Don’t know about you, but we were blindsided by the public launch of Campy 11-speed. With no warning whatsoever it seemed to just show up at Tour time last year. There was no fawning by magazine scribes in the way they did Dura Ace 7900, which debuted around the same time. We don’t know if this was because Shimano worked harder at appealing to the journos or that the journos were anticipating for the general public, which goes much more heavily for Shimano over Campagnolo. As fans of underdogs, we hoped that 11-speed exceeded hype.
We got to test out Campagnolo 11-Speed Super Record for an extended period of time on a Wilier Cento Uno. More on the frameset later. While our preference is to minimize variables when testing gear, we kept the frame and parts together for the sake of simplicity.
Super Record is so high-zoot that not all sponsored Pro Tour riders use it. Take a look at the bikes that won Paris-Roubaix and the Tour of Flanders this year. Both Tom Boonen and Stijn Devolder were racing on Record groups aboard their Specialized bikes. We don’t think cost or weight is the issue here, but we’re puzzled all the same. The cut-outs on the levers and the titanium pieces can’t be the problem. Maybe it’s a bone to the rest of us when we look at the price tag.
While we had heard what Campy people had said about the redesigned Ergopower lever, we were skeptical, if for no other reason than it seemed like Campagnolo’s design sense had left them for the lever. It looks as if it were melted a bit and the design points almost seemed derivative, as if they were following SRAM.
The new ergopower levers are as comfortable to us as we find them ugly. Our feelings about the look haven’t warmed any since we’ve been riding them. We hope to get over this because the levers are incredibly comfortable. The hoods are nicely curved and fit quite naturally in our hands. The bigger size feels quite comfortable in our plus mitts. That the bigger hood bodies are more comfortable isn’t much of a surprise; when Campy moved to the lever body shape that has been around from the last decade, there were complaints about the smaller size being harder to grasp. The lever blades are also nice to the touch. They feel flattish in front which makes for easy contact and the waves, while they look unnecessary, allow greater contact with your finger. The biggest surprise of the new shape was the upshift levers. These have a great curved, rounded shape to them. They are a great place to rest your index fingers when you’re on the hoods. The lever can also handle shifting up four cogs at a time, as opposed to the old three. The downshift buttons have also been re-shaped, though we didn’t notice much difference in feel.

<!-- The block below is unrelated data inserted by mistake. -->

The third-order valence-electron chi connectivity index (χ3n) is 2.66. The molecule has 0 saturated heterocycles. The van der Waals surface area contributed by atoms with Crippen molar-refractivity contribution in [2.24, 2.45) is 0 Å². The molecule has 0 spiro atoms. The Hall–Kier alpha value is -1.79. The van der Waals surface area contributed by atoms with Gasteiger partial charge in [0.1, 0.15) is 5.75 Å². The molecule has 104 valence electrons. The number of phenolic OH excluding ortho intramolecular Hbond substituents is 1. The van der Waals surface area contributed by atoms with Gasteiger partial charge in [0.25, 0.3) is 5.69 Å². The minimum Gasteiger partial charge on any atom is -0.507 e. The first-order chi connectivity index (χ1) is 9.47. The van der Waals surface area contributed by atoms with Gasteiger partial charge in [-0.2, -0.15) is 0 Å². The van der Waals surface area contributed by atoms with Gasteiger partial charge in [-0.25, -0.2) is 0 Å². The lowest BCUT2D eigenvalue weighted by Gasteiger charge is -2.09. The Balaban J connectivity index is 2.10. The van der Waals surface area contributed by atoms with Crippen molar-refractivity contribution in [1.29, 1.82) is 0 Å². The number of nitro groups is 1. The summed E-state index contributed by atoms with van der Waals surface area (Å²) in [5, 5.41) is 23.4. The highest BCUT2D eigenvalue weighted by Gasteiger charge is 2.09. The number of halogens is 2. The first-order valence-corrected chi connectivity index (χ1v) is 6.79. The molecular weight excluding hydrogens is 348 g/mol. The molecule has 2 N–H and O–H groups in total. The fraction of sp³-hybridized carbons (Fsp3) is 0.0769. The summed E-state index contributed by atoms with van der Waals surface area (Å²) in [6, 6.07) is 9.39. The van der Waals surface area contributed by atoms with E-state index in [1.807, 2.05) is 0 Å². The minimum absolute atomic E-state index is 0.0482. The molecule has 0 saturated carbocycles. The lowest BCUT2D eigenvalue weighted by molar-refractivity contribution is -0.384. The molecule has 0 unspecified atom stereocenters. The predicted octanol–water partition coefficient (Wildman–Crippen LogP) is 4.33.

There is much more going on that we could sense. And it is probably for these changes that they call the iteration Ultra-Shift. The hood body is so shaped for many reasons. One is to provide an extra hand position on the levers. That position is with the middle of one’s palm resting on the knob allowing one to stretch out and flatten the forearm in a kind of modified aero bar position. Another is for greater surface area; more to grab and thus easier to hold. The body works with the lever blade shape to allow identical mechanical advantage for squeezing the levers on both the hoods and the drops. And the lower curve of the blade brings the blade closer to the handlebars which is great for those who like to ride with their levers high on the bars and great for those with short fingers.